Though most of the initial defects were overcome to an extent, the Crusader, as it was named in. late 1940, always suffered from unreliability and the speed and urgency with which it was rushed into production did not allow long development trials, particularly for desert operations, where the Crusader became the principal British tank from Spring 1941 onwards. It first saw action near Capuzzo in June 1941, was prominent in all the major North African desert actions which followed, and was still in service, in its later 6pdr-armed form at the time of the Battle of Alamein in October 1942, though by then in the process of being displaced by American-built M3 and M4 mediums (qv). The last Crusaders in North Africa were finally withdrawn from first line use in May 1943, but the type was used for training until the end of the war. From mid-1942 onwards Crusaders were converted for numerous special purpose roles, including AA tanks, gun tractors, and ARVs.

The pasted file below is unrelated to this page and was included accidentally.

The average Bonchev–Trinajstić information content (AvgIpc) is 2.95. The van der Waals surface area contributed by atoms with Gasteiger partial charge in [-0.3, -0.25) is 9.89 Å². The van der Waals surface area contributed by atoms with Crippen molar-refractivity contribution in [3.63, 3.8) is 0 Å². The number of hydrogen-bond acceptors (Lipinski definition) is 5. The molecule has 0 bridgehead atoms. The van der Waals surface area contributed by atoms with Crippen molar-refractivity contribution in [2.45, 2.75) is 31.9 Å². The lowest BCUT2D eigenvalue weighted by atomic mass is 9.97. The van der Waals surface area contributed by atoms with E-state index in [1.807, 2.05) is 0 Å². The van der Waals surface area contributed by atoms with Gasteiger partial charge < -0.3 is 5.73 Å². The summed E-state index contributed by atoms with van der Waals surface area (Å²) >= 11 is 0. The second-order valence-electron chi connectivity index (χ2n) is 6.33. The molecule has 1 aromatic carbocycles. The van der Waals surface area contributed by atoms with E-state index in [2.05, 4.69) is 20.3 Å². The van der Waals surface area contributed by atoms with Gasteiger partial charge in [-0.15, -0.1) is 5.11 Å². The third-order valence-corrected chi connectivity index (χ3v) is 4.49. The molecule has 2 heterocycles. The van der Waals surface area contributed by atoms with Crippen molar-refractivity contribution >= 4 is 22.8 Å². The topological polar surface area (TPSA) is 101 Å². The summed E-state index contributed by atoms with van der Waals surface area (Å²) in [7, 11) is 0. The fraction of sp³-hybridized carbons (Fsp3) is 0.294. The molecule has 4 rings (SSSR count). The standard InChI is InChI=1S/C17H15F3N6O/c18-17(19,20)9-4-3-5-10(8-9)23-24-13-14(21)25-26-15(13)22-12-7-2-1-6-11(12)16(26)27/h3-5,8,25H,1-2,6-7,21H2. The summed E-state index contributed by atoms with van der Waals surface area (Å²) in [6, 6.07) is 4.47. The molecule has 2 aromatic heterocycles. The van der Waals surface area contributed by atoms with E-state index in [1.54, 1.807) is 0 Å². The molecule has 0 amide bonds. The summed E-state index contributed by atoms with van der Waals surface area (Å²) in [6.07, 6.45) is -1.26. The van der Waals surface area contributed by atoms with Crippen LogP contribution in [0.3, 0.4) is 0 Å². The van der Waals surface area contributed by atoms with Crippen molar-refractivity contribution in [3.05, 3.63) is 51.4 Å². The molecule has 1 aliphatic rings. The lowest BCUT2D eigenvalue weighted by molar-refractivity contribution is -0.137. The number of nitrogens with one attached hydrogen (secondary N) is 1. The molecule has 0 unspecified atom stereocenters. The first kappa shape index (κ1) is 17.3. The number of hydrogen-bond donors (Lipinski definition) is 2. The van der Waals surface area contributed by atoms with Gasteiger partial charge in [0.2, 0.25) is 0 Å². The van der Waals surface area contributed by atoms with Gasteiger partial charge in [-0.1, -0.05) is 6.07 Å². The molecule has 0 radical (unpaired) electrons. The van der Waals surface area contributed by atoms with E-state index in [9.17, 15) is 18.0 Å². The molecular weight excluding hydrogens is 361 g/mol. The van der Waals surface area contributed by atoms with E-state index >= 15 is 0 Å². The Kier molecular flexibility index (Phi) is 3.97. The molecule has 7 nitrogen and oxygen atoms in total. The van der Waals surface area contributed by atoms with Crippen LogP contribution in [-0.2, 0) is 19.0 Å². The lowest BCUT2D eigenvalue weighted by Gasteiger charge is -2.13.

The Crusader was designed just too late to incorporate any of the lessons learned in the early tank actions in France in 1940, but several modifications resulted from trials with the prototype. These included removal of the front auxiliary machine gun turret, mainly because it was too poorly ventilated and of limited value, which also simplified production. This turret was also removed retrospectively from many Mk I vehicles in service, and the space allowed extra ammunition stowage. It was also possible to increase the armour thickness slightly on hull and turret front. Finally, the Mk III version was up-gunned with a 6pdr replacing the 2pdr. The Germans respected the Crusader for its speed, but it was no match for the PzKw III with 50mm gun, its main desert opponent, in hitting power, armour thickness, or serviceability. The German 55mm, 75mm and 88mm antitank guns also had no trouble in picking off Crusaders in the desert fighting.